BY BOB LAMENDOLA
Special to South Florida Times
FORT LAUDERDALE — The disease intervention specialists (DIS) at the Florida Department of Health spend their days locating people who have tested positive for an STD – or their sex partners – and offering them treatment.
Call them the DOH detectives of disease.
Sonya Richards, a former U.S. Army psychological intelligence operator who is now a DIS at DOH-Broward, went to pick up a girl, 14, to receive treatment, but found the repeat runaway was gone again.
The upset mother had no idea where to find her daughter but Richards remembered the teen previously mentioning a friend and a park where they liked to hang out. Sure enough, she found the girl there and drove her to the clinic.
“I told her that once a week, I would pick her up wherever she desired and take her in for her three weekly injections. That’s an hour-long round trip, but during that traveling time, we talked a lot,” Richards says.
“She was in a gang and she was doing drugs I’ve never heard of in my life. But she was a beautiful and intelligent young lady. She said she had seen how her siblings acted rebelliously and she did the same thing, too. Eventually she agreed to talk about outside counseling. Now the family is in counseling,” Richards says.
Cases like hers are a regular occurrence for the STD staff. The efforts of the 13 DIS field workers and nine other STD staff have helped DOH-Broward reduce the spread of HIV/AIDS and other STDs in the community.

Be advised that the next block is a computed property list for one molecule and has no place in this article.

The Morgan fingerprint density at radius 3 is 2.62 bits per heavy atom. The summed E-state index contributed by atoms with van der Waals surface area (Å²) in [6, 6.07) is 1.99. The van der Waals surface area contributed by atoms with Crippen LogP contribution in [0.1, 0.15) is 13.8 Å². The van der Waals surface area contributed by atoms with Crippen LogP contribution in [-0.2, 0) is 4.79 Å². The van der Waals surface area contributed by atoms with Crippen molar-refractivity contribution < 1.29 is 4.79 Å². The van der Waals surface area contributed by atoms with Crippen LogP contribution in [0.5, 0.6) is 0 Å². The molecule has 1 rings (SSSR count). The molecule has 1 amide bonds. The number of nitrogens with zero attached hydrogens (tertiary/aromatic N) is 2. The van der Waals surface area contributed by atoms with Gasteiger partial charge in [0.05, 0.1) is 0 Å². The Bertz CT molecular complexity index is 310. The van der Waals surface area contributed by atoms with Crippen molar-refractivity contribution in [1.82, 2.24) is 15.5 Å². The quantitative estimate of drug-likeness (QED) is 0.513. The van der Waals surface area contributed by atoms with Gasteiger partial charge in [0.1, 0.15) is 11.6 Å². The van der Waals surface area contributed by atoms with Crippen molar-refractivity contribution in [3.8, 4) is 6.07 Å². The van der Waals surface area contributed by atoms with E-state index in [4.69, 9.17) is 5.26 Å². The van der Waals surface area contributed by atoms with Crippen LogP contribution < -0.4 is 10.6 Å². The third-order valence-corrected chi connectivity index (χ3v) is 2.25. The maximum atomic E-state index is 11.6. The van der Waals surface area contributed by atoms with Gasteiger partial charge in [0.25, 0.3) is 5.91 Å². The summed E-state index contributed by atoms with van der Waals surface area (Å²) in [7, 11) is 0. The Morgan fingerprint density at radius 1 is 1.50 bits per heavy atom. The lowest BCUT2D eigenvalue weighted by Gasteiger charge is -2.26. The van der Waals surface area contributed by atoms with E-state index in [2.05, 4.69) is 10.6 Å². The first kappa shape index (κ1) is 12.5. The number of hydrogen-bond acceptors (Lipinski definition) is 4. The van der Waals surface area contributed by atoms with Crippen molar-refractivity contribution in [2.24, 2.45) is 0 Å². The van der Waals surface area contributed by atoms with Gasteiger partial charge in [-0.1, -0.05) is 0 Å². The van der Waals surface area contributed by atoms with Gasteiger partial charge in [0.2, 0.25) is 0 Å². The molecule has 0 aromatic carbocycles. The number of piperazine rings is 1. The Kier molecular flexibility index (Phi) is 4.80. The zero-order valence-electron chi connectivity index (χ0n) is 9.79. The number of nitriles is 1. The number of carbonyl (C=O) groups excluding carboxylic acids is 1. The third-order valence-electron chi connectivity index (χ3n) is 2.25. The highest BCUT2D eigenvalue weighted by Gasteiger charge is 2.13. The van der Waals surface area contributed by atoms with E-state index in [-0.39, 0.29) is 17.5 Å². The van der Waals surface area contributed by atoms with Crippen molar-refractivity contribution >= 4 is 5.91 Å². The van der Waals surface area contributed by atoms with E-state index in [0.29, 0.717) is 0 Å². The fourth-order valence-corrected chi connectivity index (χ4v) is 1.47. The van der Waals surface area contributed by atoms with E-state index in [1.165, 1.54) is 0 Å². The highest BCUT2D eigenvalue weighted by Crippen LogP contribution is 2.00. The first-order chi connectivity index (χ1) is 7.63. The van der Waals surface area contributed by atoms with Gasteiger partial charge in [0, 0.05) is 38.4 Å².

“There is a human factor to what we do and often we are looking at the number of cases, partners, etc. The numbers are important but having staff with the skill set and dedication and genuine concern for people is as important,” says Robert Glover, STD Program Manager.
DIS workers are trained to draw blood to perform STD testing on clients. But most of their work is locating clients. They must sometimes work at night and on weekends to find those who can’t be reached during business hours. They may have to look outside South Florida.
DIS staffers typically rely on phone numbers, home and work addresses, family members and official databases to search for STD clients. But like good detectives, they must learn to think creatively when they come up empty.
“The most extreme thing I’ve ever done to find someone was to get a phone number off of a dog collar,” says DIS Katy Anderson. “I did about three field visits and each time, no one was home. There was a dog there each time I could see through the glass door. When it jumped up to bark at me, I got the phone number and surprisingly enough that phone number helped me reach the client.”
DIS staffers learn to make their methods fit the surroundings. They must speak plainly and directly, and dress appropriately. Most important, they must be vigilant to protect a client’s confidentiality.
When DIS staffers talk to a minor for the first time, they can’t tell the parents why they are there until they have told the child first. If the child is over 12, they need the child’s permission to disclose the disease to the parents.
“The parents may get angry. You have to be polite but firm,” says DIS Gabrielle McKoy. “People look at us in a negative light. I like to view us in a positive light. I’m not always bringing good news but when I bring bad news, I have a solution to bring them. ‘You can get treatment’ ”
Bob LaMendola is a communications specialist with the Florida Department of Health in Broward County.